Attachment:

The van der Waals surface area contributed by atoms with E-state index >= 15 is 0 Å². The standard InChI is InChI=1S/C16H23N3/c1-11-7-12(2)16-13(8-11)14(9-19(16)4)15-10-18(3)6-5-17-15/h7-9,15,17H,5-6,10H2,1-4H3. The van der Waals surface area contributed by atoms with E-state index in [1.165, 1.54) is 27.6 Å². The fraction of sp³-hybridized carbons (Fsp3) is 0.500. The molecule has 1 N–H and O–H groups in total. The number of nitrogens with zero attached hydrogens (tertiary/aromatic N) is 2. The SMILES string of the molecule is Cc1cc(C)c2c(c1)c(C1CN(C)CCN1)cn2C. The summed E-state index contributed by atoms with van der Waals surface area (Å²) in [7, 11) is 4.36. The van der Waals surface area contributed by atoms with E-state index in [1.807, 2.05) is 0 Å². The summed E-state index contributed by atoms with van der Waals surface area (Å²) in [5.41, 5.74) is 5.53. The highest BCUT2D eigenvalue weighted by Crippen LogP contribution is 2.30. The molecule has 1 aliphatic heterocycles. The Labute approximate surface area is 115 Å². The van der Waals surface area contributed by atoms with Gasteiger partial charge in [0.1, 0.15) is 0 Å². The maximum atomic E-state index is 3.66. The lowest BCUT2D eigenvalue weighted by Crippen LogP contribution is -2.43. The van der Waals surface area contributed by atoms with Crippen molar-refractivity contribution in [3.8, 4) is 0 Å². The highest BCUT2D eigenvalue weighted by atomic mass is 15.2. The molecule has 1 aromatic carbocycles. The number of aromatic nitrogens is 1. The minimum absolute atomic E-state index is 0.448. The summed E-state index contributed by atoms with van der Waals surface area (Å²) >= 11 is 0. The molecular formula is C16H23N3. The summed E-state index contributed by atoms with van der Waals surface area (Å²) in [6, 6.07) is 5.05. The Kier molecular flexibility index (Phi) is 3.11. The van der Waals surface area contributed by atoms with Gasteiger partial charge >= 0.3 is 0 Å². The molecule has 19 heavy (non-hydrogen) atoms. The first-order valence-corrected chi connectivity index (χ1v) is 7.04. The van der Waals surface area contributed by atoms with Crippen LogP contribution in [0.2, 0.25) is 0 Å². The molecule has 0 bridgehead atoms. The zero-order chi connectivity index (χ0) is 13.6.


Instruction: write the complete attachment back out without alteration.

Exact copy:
The van der Waals surface area contributed by atoms with E-state index >= 15 is 0 Å². The standard InChI is InChI=1S/C16H23N3/c1-11-7-12(2)16-13(8-11)14(9-19(16)4)15-10-18(3)6-5-17-15/h7-9,15,17H,5-6,10H2,1-4H3. The van der Waals surface area contributed by atoms with E-state index in [1.165, 1.54) is 27.6 Å². The fraction of sp³-hybridized carbons (Fsp3) is 0.500. The molecule has 1 N–H and O–H groups in total. The number of nitrogens with zero attached hydrogens (tertiary/aromatic N) is 2. The SMILES string of the molecule is Cc1cc(C)c2c(c1)c(C1CN(C)CCN1)cn2C. The summed E-state index contributed by atoms with van der Waals surface area (Å²) in [7, 11) is 4.36. The van der Waals surface area contributed by atoms with E-state index in [1.807, 2.05) is 0 Å². The summed E-state index contributed by atoms with van der Waals surface area (Å²) in [5.41, 5.74) is 5.53. The highest BCUT2D eigenvalue weighted by Crippen LogP contribution is 2.30. The molecule has 1 aliphatic heterocycles. The Labute approximate surface area is 115 Å². The van der Waals surface area contributed by atoms with Gasteiger partial charge in [0.1, 0.15) is 0 Å². The maximum atomic E-state index is 3.66. The lowest BCUT2D eigenvalue weighted by Crippen LogP contribution is -2.43. The van der Waals surface area contributed by atoms with Crippen molar-refractivity contribution in [3.8, 4) is 0 Å². The highest BCUT2D eigenvalue weighted by atomic mass is 15.2. The molecule has 1 aromatic carbocycles. The number of aromatic nitrogens is 1. The minimum absolute atomic E-state index is 0.448. The summed E-state index contributed by atoms with van der Waals surface area (Å²) >= 11 is 0. The molecular formula is C16H23N3. The summed E-state index contributed by atoms with van der Waals surface area (Å²) in [6, 6.07) is 5.05. The Kier molecular flexibility index (Phi) is 3.11. The van der Waals surface area contributed by atoms with Gasteiger partial charge >= 0.3 is 0 Å². The molecule has 19 heavy (non-hydrogen) atoms. The first-order valence-corrected chi connectivity index (χ1v) is 7.04. The van der Waals surface area contributed by atoms with Crippen LogP contribution in [0.2, 0.25) is 0 Å². The molecule has 0 bridgehead atoms. The zero-order chi connectivity index (χ0) is 13.6.